Greensboro North State from Greensboro, North Carolina on March 29, 1883 · Page 2
Get access to this page with a Free Trial

Greensboro North State from Greensboro, North Carolina · Page 2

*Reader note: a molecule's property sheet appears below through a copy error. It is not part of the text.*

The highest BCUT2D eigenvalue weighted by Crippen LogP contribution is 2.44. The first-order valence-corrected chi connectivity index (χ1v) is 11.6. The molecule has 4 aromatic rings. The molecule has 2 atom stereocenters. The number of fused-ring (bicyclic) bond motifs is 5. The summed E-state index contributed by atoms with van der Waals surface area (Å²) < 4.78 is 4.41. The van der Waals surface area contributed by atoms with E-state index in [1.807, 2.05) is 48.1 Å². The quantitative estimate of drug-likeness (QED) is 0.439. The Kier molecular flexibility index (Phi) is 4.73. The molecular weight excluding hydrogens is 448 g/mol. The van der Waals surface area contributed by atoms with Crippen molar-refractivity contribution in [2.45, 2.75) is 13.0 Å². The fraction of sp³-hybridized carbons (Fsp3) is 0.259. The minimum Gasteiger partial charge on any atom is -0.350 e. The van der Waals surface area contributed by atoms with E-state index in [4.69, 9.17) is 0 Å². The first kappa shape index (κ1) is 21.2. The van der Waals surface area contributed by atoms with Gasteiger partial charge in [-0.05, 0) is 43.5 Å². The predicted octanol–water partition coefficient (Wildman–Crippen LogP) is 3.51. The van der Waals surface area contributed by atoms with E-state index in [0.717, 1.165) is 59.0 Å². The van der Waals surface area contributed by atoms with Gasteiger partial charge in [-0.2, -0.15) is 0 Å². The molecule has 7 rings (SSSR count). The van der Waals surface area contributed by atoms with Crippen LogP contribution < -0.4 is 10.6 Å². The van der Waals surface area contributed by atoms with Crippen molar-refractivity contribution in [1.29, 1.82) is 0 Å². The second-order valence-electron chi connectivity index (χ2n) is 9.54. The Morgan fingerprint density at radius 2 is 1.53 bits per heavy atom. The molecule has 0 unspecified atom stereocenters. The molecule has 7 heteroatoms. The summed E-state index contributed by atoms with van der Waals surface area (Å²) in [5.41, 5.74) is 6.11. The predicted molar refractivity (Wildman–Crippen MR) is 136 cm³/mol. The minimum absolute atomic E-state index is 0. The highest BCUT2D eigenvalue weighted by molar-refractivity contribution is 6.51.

Publication:
Location:
Greensboro, North Carolina
Issue Date:
Thursday, March 29, 1883
Page:
Page 2
Start Free Trial
Cancel